„We recently moved into a live-work studio. I’m afraid my work-life-balance won’t improve here, but still we are very happy about it. Because now we finally have a home that is not mouldy. AND the heating is working. Our new home costs 1’210 CHF per month, that is 200 CHF less than all the other cheap but bearable flats we could find. However, the reason for the low price is, that the space came without a kitchen and with a floor area of just 35 square meters. (Plus a small bathroom with a toilet, a shower cabin, a sink and a nice built-in cabinet.) One might think, that this isn’t a lot of space for two adults. But luckily, we are allowed to design, build and install a kitchen and a second floor to increase our comfort and the number of usable square meters. The only thing we need is time, motivation, creativity, know-how, energy, money, and some support. We do have motivation, creativity and quite a bit of know-how. I guess, that’s a start.

Our new home is part of a housing cooperative - which is cool. They created a solidarity fund that should balance out the different incomes of all neighbours. Members who earn more automatically pay into this fund so that other members with lower income can be supported financially. When we signed the contract we asked for support from this fund. We declared our full income and that we did not have a retirement arrangement, which we would like to organise rather sooner than later. But unfortunately, our request was rejected. We were told that they don’t understand why we earn so little, because we are both young and able to work. Yes, we do work full time - often even more than that. But artistic labour does not pay. Believe me: I also don’t know why. Despite being recognised as professional artists, we have to find other ways to earn extra money. But our additional jobs cost time and energy and also don’t bring in a fortune. Even worse: often we spend money we earn in other jobs to provide for art!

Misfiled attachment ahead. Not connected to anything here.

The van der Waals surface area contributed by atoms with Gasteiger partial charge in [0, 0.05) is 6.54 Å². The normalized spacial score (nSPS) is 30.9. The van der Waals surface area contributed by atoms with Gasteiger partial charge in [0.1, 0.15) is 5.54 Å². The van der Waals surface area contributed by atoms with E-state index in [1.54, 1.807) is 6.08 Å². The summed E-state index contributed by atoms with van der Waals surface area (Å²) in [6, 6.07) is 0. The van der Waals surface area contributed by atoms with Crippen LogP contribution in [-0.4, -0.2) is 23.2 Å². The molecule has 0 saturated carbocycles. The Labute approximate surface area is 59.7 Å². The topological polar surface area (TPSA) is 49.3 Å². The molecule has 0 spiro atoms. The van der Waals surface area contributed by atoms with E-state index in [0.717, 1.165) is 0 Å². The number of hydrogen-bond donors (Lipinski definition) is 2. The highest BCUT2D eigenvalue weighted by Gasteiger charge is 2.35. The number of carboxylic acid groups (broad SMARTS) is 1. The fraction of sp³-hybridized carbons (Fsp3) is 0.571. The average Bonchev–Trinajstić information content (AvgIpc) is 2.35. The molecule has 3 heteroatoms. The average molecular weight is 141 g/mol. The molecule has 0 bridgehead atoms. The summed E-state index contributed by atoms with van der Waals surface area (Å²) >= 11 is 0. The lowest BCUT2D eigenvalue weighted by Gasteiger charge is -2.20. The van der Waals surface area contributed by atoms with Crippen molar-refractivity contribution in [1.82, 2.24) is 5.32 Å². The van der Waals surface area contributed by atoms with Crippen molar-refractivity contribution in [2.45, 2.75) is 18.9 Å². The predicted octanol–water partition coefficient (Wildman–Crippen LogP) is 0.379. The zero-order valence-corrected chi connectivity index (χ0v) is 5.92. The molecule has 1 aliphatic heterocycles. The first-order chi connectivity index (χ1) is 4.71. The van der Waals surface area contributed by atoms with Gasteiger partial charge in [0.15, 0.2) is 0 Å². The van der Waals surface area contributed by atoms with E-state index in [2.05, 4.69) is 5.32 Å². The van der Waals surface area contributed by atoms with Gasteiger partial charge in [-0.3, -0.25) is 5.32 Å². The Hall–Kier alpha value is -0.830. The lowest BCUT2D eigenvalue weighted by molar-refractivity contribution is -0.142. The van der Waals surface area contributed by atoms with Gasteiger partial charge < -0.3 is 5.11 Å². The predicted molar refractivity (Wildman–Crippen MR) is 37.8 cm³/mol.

In her book Art Work Katja Praznik asks the question: „Who can afford the unpaid labour?“. But in our case the question rather is: „In what currency must we pay to be able to afford the unpaid labour?“ In safety, security, comfort, social visibility or health? Sometimes I do ask myself if I sacrificed my position as a desirable human being in Western society when I chose to become an artist. I mean think about it: artists continuously work for society by creating meaning and by asking the relevant questions. But only if their work can be turned into a product and only if it is sold as a commodity, then the artistic labour is profitable and accepted as real and human labour. This is the moment when society envies us for our so-called freedom. But until then, society perceives artists more as something like ornamental fish swimming in an aquarium: a debatable luxury. Or something like mountain goats balancing high up in the cliffs over the abyss: Somewhat fascinating, but not really regarded as relevant.“

Lynne Kouassi & Daniel Vollmond
Basel, 27.02.2023

KASKO / Basel 2024

Aquarium was made in collaboration with: Lynne Kouassi

Aquarium: Seamless loops on three vertical screens, mounted on a tripod with a 3D printed bracket made from recycled PETG, audio on headphones, played from a nomadic archive stone by Valentin Egli & Jonas Huldi, powered by an orange construction site cable


loop - web version


Mischabbruch - Nomadisches Archiv

02.03. – 03.03.2024, KASKO Basel (CH)

Curated by Valentin Egli & Jonas Huldi

Participating Artists:
Chris Handberg & Markus Åbersold, Salomé Jokhadzke, Janis Labhart, Lynne Kouassi & Daniel Vollmond

KASKO / ✧( ु•⌄• )◞◟( •⌄• ू )✧ /
Werkraum Warteck pp
Burgweg 7-15
4058 Basel


#Identity Politics:

Works in this category look at the individual in terms of privilege, migration, labour and class - or in a broader sense: where do we see ourselves in society and how do we relate to others?

term7 tonka.green anthropozaenta.org